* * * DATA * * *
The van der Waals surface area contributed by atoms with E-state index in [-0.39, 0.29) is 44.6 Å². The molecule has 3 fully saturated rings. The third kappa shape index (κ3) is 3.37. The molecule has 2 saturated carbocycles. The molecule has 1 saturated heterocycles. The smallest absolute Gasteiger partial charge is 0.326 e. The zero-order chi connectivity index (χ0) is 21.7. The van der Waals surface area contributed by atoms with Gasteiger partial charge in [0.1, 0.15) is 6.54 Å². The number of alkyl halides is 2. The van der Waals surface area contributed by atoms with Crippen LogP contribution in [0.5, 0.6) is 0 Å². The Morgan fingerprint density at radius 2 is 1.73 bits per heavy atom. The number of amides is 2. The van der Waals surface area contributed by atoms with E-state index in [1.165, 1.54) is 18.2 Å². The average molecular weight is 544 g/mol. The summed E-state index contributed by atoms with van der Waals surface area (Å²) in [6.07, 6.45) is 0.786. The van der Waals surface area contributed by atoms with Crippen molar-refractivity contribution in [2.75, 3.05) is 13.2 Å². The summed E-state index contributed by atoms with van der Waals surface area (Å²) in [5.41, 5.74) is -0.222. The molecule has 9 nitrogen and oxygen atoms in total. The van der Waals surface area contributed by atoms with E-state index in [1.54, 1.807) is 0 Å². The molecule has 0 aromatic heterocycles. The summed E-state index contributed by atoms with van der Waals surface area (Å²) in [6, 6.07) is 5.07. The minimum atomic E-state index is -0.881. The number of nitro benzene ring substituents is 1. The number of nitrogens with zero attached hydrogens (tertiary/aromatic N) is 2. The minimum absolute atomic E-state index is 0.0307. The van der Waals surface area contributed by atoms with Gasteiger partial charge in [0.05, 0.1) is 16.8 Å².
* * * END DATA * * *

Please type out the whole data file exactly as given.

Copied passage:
The van der Waals surface area contributed by atoms with E-state index in [-0.39, 0.29) is 44.6 Å². The molecule has 3 fully saturated rings. The third kappa shape index (κ3) is 3.37. The molecule has 2 saturated carbocycles. The molecule has 1 saturated heterocycles. The smallest absolute Gasteiger partial charge is 0.326 e. The zero-order chi connectivity index (χ0) is 21.7. The van der Waals surface area contributed by atoms with Gasteiger partial charge in [0.1, 0.15) is 6.54 Å². The number of alkyl halides is 2. The van der Waals surface area contributed by atoms with Crippen LogP contribution in [0.5, 0.6) is 0 Å². The Morgan fingerprint density at radius 2 is 1.73 bits per heavy atom. The number of amides is 2. The van der Waals surface area contributed by atoms with E-state index in [1.165, 1.54) is 18.2 Å². The average molecular weight is 544 g/mol. The summed E-state index contributed by atoms with van der Waals surface area (Å²) in [6.07, 6.45) is 0.786. The van der Waals surface area contributed by atoms with Crippen molar-refractivity contribution in [2.75, 3.05) is 13.2 Å². The summed E-state index contributed by atoms with van der Waals surface area (Å²) in [5.41, 5.74) is -0.222. The molecule has 9 nitrogen and oxygen atoms in total. The van der Waals surface area contributed by atoms with E-state index in [1.54, 1.807) is 0 Å². The molecule has 0 aromatic heterocycles. The summed E-state index contributed by atoms with van der Waals surface area (Å²) in [6, 6.07) is 5.07. The minimum atomic E-state index is -0.881. The number of nitro benzene ring substituents is 1. The number of nitrogens with zero attached hydrogens (tertiary/aromatic N) is 2. The minimum absolute atomic E-state index is 0.0307. The van der Waals surface area contributed by atoms with Gasteiger partial charge in [0.05, 0.1) is 16.8 Å².